It was a revolution for the cinema when the Ministry of Agriculture launched Pathé-Rural in 1928, an itinerant exhibition circuit which offered many films a distribution in the provinces. In 1930, approximately 5,500 projection points were listed in France in small towns. Cafes, hotels and community halls thus become veritable dark rooms.
An initiative made possible thanks to the development of a projection device, the Pathé-Rural, and its ease of use. It does not require a projection booth to operate and can project films in 17.5 mm format. The Jérôme Seydoux-Pathé Foundation highlights this device, little known to the general public, through an exhibition on two levels bringing together posters, models of projection devices, newspaper clippings and extracts from period films.
Stéphanie Salmon is director of the foundation’s collections. She explains that, at the time, “the objective is to export cinematographic leisure throughout France, at a time when the cinema is in crisis”. But this type of exploitation will not last, prohibited under the Occupation from 1941. However, “he marked many spectators, says Stephanie Salmon. Unfortunately, few documents exist on this fascinating circuit, hence our ambition to introduce it to the general public”.
Expressive and colorful posters
The works broadcast in the countryside are brought together in programs of about two and a half hours designed especially for rural audiences, with shortened versions of the films. The Pathé-Rural circuit promotes itself by means of numerous posters posted around the places of passage. The foundation is exhibiting 75 of these posters, which are defined by the strength of their graphics, the representation of the main characters from the films and the liveliness of their colors. Illustrator artists like René Péron only worked for the Pathé-Rural circuit.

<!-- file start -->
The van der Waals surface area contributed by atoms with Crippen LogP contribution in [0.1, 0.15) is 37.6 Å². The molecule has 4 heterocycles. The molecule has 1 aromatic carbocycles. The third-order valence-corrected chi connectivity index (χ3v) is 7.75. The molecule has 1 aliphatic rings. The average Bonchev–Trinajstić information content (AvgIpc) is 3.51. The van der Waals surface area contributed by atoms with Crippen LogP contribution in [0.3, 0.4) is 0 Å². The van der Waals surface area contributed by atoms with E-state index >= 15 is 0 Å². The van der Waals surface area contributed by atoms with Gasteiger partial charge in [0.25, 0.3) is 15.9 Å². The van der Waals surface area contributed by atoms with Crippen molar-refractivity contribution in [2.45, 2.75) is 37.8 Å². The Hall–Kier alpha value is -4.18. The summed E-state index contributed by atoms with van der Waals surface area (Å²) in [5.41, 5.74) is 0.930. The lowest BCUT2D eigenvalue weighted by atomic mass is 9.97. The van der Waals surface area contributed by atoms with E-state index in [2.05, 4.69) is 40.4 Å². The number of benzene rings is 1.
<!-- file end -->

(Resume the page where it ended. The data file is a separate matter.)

At the start of the school year, the Jérôme-Seydoux-Pathé Foundation, which works to preserve the historical heritage of the Pathé company, will replace the posters presented by others, in order to continue to promote its Pathé-Rural collection. In conjunction with the exhibition, the foundation is also organizing a special screening of the film George and Georgette by Roger Le Bon and Reinhold Schünzel (1934) in 17.5 mm format, on Saturday June 25.